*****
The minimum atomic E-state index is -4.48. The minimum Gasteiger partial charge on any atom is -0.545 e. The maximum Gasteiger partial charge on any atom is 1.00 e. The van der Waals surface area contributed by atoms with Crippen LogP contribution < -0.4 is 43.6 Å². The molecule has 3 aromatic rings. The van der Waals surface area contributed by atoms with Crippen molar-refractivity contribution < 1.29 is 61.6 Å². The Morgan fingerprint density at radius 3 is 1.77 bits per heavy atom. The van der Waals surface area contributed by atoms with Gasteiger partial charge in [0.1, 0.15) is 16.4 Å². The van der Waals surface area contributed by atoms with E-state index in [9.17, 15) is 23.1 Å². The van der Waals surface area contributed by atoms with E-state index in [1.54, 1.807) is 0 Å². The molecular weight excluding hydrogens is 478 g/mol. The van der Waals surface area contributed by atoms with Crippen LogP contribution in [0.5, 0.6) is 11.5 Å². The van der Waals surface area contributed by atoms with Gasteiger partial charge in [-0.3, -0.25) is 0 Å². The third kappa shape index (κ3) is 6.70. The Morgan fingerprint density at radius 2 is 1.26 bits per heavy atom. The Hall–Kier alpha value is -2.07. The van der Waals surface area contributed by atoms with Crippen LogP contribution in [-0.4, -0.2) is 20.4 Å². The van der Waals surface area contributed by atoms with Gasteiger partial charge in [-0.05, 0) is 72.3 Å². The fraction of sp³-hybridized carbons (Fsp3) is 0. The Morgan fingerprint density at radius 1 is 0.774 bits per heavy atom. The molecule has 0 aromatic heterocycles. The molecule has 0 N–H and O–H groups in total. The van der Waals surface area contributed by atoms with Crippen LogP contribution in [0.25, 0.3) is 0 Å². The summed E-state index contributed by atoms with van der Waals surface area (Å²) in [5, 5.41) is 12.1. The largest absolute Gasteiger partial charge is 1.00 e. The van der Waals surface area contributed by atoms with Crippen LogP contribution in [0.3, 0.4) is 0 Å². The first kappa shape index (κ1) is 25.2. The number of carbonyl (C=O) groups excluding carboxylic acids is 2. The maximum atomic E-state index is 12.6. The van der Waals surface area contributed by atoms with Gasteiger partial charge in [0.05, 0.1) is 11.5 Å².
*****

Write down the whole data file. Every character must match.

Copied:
The minimum atomic E-state index is -4.48. The minimum Gasteiger partial charge on any atom is -0.545 e. The maximum Gasteiger partial charge on any atom is 1.00 e. The van der Waals surface area contributed by atoms with Crippen LogP contribution < -0.4 is 43.6 Å². The molecule has 3 aromatic rings. The van der Waals surface area contributed by atoms with Crippen molar-refractivity contribution < 1.29 is 61.6 Å². The Morgan fingerprint density at radius 3 is 1.77 bits per heavy atom. The van der Waals surface area contributed by atoms with Gasteiger partial charge in [0.1, 0.15) is 16.4 Å². The van der Waals surface area contributed by atoms with E-state index in [9.17, 15) is 23.1 Å². The van der Waals surface area contributed by atoms with E-state index in [1.54, 1.807) is 0 Å². The molecular weight excluding hydrogens is 478 g/mol. The van der Waals surface area contributed by atoms with Crippen LogP contribution in [0.5, 0.6) is 11.5 Å². The van der Waals surface area contributed by atoms with Gasteiger partial charge in [-0.3, -0.25) is 0 Å². The third kappa shape index (κ3) is 6.70. The Morgan fingerprint density at radius 2 is 1.26 bits per heavy atom. The Hall–Kier alpha value is -2.07. The van der Waals surface area contributed by atoms with Crippen LogP contribution in [-0.4, -0.2) is 20.4 Å². The van der Waals surface area contributed by atoms with Gasteiger partial charge in [-0.05, 0) is 72.3 Å². The fraction of sp³-hybridized carbons (Fsp3) is 0. The Morgan fingerprint density at radius 1 is 0.774 bits per heavy atom. The molecule has 0 aromatic heterocycles. The molecule has 0 N–H and O–H groups in total. The van der Waals surface area contributed by atoms with Crippen LogP contribution in [0.25, 0.3) is 0 Å². The summed E-state index contributed by atoms with van der Waals surface area (Å²) in [5, 5.41) is 12.1. The largest absolute Gasteiger partial charge is 1.00 e. The van der Waals surface area contributed by atoms with Crippen LogP contribution in [0.3, 0.4) is 0 Å². The first kappa shape index (κ1) is 25.2. The number of carbonyl (C=O) groups excluding carboxylic acids is 2. The maximum atomic E-state index is 12.6. The van der Waals surface area contributed by atoms with Gasteiger partial charge in [0.05, 0.1) is 11.5 Å².